AEG has been hard at work selling their plan for a downtown Los Angeles stadium, and on Tuesday it appears the massive public relations campaign will pay-off. While we're still a ways off from the NFL making a return to LA, the city council will reportedly vote on a financing plan at a Tuesday meeting. If approved, the plan would be another step in the right direction towards building a downtown stadium and, perhaps, bringing an NFL team back to the city.

LA Times reporter Sam Farmer tweeted his expectation for the proceedings.

As I tweeted last week, AEG's proposal for a downtown LA stadium deal will win overwhelming approval from the city council today.

The agreement is non-binding and the stadium is still five years off, but Tuesday's vote is needed to keep the project on track. Tuesday's vote is a sizable step forward, though plenty of obstacles remain before a downtown stadium is actually built. Nevertheless, the city council is expected to approve a tentative financing plan, allowing AEG to continue to move forward.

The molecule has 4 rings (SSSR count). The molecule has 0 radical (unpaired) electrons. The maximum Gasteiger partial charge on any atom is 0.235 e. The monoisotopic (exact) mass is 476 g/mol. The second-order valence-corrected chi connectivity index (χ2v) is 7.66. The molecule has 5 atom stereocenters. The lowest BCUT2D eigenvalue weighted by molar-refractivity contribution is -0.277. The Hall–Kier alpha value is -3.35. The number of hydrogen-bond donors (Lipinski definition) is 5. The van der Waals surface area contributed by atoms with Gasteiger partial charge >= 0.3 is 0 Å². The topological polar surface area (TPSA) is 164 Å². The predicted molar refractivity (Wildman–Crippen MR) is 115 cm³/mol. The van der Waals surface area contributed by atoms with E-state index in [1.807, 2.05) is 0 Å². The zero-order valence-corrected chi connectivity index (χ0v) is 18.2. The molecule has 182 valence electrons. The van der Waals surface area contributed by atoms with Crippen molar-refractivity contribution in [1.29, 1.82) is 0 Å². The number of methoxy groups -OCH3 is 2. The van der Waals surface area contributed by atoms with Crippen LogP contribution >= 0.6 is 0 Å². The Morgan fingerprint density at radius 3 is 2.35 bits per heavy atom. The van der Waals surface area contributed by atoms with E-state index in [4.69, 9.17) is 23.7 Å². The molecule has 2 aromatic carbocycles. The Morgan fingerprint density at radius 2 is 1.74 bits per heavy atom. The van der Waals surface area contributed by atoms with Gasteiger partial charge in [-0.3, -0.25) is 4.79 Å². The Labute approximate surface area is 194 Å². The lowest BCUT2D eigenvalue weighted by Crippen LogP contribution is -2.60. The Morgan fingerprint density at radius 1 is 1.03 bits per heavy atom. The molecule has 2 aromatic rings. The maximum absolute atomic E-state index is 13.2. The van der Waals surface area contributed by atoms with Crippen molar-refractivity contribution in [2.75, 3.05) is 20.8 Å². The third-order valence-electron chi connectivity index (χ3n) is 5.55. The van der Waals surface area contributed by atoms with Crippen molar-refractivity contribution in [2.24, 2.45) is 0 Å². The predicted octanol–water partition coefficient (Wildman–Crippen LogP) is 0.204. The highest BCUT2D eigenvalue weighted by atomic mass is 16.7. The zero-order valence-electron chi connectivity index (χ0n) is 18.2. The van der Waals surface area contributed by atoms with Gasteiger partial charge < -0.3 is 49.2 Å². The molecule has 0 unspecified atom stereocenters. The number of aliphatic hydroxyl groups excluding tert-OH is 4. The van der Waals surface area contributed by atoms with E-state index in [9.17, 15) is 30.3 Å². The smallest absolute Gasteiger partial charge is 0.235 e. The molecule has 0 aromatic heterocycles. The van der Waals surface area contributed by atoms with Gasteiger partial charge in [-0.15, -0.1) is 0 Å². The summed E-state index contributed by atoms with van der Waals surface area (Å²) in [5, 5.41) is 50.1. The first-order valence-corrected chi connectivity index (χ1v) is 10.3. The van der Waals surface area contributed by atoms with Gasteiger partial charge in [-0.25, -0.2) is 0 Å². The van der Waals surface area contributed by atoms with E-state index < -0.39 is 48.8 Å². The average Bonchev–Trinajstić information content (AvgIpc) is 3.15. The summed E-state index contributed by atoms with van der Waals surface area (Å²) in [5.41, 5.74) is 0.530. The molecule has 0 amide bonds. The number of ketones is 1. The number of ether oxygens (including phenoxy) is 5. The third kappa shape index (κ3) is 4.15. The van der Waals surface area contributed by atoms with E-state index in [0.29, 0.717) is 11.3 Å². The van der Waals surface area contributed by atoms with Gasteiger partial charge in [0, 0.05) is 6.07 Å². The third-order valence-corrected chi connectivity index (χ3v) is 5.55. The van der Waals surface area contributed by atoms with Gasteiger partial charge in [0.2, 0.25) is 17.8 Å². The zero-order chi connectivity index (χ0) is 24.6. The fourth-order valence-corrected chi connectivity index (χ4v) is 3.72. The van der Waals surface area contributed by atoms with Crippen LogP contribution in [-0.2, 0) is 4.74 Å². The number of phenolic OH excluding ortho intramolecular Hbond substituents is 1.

For more on Los Angeles sports, head over to SB Nation LA.

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NFL Stadium In L.A.: City Officials Reveal Tentative Financing Plan

The city of Los Angeles took a non-binding but sizable step forward on Monday as city officials revealed a financing plan that would bring in the long discussed $1 billion Farmers Stadium and add a new wing to the city's adjacent Convention Center.

The Convention Center aspect of the plan would require the city issuing $195 million in bonds and is considered central to the new stadium deal. These bonds would be paid back by new revenue from the project including AEG lease income, parking taxes, property taxes and a construction tax. The city would issue an additional $80 million in bonds that would be the responsibility of AEG.